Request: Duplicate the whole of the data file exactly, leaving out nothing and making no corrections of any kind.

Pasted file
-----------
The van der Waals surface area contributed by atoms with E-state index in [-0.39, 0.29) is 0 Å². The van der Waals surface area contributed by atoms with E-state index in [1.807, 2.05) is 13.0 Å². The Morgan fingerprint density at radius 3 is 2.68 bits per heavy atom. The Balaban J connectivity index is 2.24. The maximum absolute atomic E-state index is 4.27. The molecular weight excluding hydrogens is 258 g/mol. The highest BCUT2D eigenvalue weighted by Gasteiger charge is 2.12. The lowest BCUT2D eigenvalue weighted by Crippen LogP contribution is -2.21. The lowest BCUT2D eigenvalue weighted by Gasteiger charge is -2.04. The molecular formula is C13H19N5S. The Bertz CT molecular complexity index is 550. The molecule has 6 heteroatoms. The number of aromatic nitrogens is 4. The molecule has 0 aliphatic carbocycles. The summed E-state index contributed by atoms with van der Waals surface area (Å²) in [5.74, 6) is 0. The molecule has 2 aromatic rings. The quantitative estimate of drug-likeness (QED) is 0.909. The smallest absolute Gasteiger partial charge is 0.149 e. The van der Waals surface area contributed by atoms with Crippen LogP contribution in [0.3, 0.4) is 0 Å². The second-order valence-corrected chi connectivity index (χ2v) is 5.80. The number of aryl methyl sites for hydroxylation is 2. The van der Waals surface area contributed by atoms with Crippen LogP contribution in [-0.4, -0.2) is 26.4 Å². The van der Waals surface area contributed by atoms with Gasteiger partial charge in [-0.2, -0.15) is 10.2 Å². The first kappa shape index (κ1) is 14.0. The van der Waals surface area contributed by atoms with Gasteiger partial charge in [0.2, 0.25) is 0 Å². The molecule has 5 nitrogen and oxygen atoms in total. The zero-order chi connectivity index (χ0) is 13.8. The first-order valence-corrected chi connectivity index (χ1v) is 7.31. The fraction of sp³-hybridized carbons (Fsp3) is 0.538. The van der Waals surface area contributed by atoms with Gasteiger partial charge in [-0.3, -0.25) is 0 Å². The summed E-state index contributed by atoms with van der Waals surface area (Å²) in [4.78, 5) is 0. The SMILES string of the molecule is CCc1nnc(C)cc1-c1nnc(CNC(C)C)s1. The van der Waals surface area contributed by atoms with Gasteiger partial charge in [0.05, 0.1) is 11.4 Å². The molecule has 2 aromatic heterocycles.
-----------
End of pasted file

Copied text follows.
The van der Waals surface area contributed by atoms with E-state index in [-0.39, 0.29) is 0 Å². The van der Waals surface area contributed by atoms with E-state index in [1.807, 2.05) is 13.0 Å². The Morgan fingerprint density at radius 3 is 2.68 bits per heavy atom. The Balaban J connectivity index is 2.24. The maximum absolute atomic E-state index is 4.27. The molecular weight excluding hydrogens is 258 g/mol. The highest BCUT2D eigenvalue weighted by Gasteiger charge is 2.12. The lowest BCUT2D eigenvalue weighted by Crippen LogP contribution is -2.21. The lowest BCUT2D eigenvalue weighted by Gasteiger charge is -2.04. The molecular formula is C13H19N5S. The Bertz CT molecular complexity index is 550. The molecule has 6 heteroatoms. The number of aromatic nitrogens is 4. The molecule has 0 aliphatic carbocycles. The summed E-state index contributed by atoms with van der Waals surface area (Å²) in [5.74, 6) is 0. The molecule has 2 aromatic rings. The quantitative estimate of drug-likeness (QED) is 0.909. The smallest absolute Gasteiger partial charge is 0.149 e. The van der Waals surface area contributed by atoms with Crippen LogP contribution in [0.3, 0.4) is 0 Å². The second-order valence-corrected chi connectivity index (χ2v) is 5.80. The number of aryl methyl sites for hydroxylation is 2. The van der Waals surface area contributed by atoms with Crippen LogP contribution in [-0.4, -0.2) is 26.4 Å². The van der Waals surface area contributed by atoms with Gasteiger partial charge in [-0.2, -0.15) is 10.2 Å². The first kappa shape index (κ1) is 14.0. The van der Waals surface area contributed by atoms with Gasteiger partial charge in [0.2, 0.25) is 0 Å². The molecule has 5 nitrogen and oxygen atoms in total. The zero-order chi connectivity index (χ0) is 13.8. The first-order valence-corrected chi connectivity index (χ1v) is 7.31. The fraction of sp³-hybridized carbons (Fsp3) is 0.538. The van der Waals surface area contributed by atoms with Gasteiger partial charge in [-0.3, -0.25) is 0 Å². The summed E-state index contributed by atoms with van der Waals surface area (Å²) in [4.78, 5) is 0. The SMILES string of the molecule is CCc1nnc(C)cc1-c1nnc(CNC(C)C)s1. The van der Waals surface area contributed by atoms with Gasteiger partial charge in [0.05, 0.1) is 11.4 Å². The molecule has 2 aromatic heterocycles.